VIRGINIA BEACH, Va. (WRIC) — “He called me five minutes after his call, 1:45 and he said the words I have been waiting for and that is ‘it’s over.'”
That’s what former Virginia Governor Bob McDonnell told 8News’ Parker Slaybaugh on Monday about the moment he found out the U.S. Supreme Court threw out his corruption case, meaning he would not be re-tried.
McDonnell met Slaybaugh inside of his new Virginia Beach offices for the small business he and his sister have started.
“It was February 15th of 2013, a Friday night, I’ll never forget it my wife told me, because she had been interviewed and it just ripped my heart out.” Bob McDonnell.
Nothing was off limits — from the trial, his marriage, his new found freedom, and even if he sees a future in politics for himself.
On January 21, 2014, Bob McDonnell and his wife Maureen stepped to the podium to address felony indictments that had just been filed against him.
“I come before you this evening as someone who has been falsely and wrongfully accused,” he said on that January day.
Since that day — 31 months ago– McDonnell has never talked publically about the charges, the trial, and his acquittal, until now.
“It was February 15th of 2013, a Friday night, I’ll never forget it my wife told me, because she had been interviewed and it just ripped my heart out,” he explained.
He says that’s when he learned he and his family were under a federal investigation. Rumors of a possible federal indictment against a sitting governor started to swirl.
“I know they really wanted to have an indictment during the time that I was governor, sitting governor is maybe a better story than a former governor.” He explained. “I really can’t tell you all the government’s motivations but I am just going to assume they were doing their job.”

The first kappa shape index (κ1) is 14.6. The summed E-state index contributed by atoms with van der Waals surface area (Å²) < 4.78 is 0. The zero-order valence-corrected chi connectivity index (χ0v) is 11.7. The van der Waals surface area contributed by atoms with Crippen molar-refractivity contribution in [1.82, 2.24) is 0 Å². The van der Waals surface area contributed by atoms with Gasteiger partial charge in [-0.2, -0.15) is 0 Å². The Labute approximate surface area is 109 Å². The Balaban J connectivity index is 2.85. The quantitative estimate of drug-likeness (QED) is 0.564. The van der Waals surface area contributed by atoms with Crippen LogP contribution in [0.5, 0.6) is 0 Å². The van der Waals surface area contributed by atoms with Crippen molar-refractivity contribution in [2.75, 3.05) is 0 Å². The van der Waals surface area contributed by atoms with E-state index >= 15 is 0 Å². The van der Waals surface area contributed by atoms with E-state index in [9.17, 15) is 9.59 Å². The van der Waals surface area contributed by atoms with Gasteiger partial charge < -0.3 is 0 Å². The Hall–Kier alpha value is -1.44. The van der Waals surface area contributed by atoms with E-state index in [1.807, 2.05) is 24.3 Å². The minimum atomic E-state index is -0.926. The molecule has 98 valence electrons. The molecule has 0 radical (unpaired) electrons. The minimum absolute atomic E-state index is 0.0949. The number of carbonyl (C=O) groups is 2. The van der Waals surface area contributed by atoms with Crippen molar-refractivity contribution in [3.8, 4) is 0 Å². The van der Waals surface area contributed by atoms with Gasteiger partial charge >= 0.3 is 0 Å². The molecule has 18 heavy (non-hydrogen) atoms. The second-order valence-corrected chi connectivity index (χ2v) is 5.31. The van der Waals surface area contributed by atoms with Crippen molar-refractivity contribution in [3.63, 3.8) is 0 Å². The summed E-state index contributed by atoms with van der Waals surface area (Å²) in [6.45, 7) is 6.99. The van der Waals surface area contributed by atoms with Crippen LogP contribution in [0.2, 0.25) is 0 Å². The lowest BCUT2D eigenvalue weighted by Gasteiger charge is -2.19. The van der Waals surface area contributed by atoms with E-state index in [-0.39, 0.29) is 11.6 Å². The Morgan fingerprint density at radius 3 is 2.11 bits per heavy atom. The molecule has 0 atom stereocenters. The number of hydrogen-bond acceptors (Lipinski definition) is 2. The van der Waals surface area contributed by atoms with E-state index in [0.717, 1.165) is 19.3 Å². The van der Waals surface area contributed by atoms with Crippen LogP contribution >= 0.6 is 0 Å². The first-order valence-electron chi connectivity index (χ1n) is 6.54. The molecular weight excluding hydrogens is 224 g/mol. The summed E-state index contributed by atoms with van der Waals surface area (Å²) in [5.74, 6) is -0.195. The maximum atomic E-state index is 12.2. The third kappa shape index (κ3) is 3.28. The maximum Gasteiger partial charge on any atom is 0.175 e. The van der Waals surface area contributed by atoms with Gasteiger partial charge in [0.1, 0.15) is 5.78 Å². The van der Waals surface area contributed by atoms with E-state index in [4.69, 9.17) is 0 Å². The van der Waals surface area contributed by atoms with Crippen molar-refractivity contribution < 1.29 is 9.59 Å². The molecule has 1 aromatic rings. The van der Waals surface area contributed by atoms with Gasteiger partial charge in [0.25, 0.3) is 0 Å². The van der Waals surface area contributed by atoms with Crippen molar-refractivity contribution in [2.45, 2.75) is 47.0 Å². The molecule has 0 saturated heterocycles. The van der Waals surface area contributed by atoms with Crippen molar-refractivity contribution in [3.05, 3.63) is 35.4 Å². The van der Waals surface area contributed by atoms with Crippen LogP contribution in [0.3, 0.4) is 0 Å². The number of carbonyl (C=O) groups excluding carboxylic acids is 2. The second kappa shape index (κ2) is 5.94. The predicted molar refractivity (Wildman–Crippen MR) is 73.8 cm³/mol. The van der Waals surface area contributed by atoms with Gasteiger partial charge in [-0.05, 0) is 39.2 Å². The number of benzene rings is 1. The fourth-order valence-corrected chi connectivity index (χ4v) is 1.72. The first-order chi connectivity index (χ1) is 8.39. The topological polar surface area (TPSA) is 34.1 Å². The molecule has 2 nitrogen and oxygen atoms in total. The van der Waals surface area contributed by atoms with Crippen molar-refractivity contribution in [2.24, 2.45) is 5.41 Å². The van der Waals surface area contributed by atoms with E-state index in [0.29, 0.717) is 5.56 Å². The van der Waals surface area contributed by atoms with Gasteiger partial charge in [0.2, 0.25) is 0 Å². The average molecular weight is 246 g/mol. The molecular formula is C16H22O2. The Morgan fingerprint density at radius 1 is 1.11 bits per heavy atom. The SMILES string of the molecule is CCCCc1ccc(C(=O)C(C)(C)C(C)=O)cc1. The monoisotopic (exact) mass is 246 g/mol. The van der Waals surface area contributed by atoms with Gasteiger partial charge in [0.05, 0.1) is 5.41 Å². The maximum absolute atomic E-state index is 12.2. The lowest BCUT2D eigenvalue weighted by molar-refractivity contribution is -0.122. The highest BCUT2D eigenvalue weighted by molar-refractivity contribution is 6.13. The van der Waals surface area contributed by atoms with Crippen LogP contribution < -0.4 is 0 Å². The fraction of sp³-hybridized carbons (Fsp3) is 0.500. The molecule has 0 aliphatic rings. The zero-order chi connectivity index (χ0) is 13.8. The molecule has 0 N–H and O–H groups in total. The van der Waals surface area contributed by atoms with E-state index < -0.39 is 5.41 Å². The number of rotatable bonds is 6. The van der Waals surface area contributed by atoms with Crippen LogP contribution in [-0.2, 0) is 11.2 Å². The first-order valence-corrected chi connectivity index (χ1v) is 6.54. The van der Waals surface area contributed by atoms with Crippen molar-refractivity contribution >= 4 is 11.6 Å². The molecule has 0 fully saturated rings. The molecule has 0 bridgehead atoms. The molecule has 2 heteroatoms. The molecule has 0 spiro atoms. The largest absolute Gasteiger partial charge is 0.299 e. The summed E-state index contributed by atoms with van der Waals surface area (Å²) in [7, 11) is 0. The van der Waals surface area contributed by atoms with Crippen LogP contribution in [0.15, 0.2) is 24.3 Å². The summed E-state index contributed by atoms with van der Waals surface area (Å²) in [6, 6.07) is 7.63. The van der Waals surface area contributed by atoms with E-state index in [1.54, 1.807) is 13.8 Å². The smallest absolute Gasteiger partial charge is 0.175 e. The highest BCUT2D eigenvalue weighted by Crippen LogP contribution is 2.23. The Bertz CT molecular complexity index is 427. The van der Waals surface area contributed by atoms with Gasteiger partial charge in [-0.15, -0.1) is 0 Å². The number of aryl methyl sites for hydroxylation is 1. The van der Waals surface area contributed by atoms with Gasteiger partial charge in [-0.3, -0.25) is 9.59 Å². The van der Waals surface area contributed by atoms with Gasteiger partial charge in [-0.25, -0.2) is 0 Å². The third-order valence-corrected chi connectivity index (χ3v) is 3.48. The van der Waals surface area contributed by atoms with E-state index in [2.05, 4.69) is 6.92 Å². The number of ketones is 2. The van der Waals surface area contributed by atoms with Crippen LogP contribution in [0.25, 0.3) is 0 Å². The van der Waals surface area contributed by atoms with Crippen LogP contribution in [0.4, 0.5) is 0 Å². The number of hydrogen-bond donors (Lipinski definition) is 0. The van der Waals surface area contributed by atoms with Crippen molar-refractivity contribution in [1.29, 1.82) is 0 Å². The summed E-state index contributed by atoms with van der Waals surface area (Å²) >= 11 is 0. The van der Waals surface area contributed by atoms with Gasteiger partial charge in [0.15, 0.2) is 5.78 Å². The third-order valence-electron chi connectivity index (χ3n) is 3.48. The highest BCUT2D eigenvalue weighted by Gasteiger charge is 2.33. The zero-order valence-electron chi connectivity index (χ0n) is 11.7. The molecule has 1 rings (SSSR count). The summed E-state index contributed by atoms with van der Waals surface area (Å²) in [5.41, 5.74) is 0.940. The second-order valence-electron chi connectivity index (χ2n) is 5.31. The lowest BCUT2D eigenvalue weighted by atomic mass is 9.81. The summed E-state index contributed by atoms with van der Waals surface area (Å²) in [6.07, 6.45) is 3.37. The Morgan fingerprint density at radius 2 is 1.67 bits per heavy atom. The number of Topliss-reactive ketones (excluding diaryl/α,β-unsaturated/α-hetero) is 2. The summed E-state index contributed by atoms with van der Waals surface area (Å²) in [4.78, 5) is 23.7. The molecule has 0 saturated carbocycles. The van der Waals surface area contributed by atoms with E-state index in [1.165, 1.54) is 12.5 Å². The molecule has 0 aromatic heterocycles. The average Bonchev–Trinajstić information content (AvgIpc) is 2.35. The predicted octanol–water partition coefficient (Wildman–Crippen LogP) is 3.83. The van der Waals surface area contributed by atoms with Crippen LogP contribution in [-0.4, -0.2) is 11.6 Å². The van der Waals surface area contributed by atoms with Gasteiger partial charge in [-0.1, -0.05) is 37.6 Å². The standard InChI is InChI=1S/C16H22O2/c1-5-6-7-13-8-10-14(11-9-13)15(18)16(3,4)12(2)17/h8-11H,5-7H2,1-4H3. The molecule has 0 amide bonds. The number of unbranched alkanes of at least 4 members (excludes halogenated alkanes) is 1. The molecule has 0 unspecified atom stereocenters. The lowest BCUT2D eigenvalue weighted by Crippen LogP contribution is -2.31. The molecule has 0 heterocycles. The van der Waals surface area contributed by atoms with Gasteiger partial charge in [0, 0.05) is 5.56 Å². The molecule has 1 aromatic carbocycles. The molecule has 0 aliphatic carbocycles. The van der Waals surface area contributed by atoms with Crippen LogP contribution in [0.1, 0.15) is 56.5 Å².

“The kids being dragged before a grand jury having to get their own lawyers, being uncomfortable talking to their parents. It was just horrific and the divisions in my family my staff and friends.” — Bob McDonnell
Eventually headlines changed to a possible plea offer.
“Well, obviously those discussions happened, some of them were reported on the front page of the Washington Post, after very private meetings in which we were sure there would be confidentiality,” he said. “I mean there were multiple inappropriate leaks from the government during this case, which is highly disappointing but I told them from the very beginning I will never plea guilty to anything.”
The indictment came in January 2014; seven months later Bob and Maureen McDonnell stood trial.
Rarely seen together at court, their defense was a broken marriage caused bad decisions, which lead to Johnnie Williams showering them with more than $170,000 in gifts and loans.
But, the McDonnell’s claimed nothing was illegal.
McDonnell says the trial took a toll on his family.
“The kids being dragged before a grand jury having to get their own lawyers, being uncomfortable talking to their parents,” he said. “It was just horrific and the divisions in my family my staff and friends.”
The verdict came nine months later — guilty of 11 counts, his wife guilty of eight.
“Of course, the worse day was September 4th 2014 and hearing those guilty verdicts coming in and I wept,” he explained. “I knew it was wrong but yet I knew this was my new burden for some foreseeable time.”
It would be two years later until McDonnell was cleared and all threat of a prosecution gone. The title of convicted felon removed.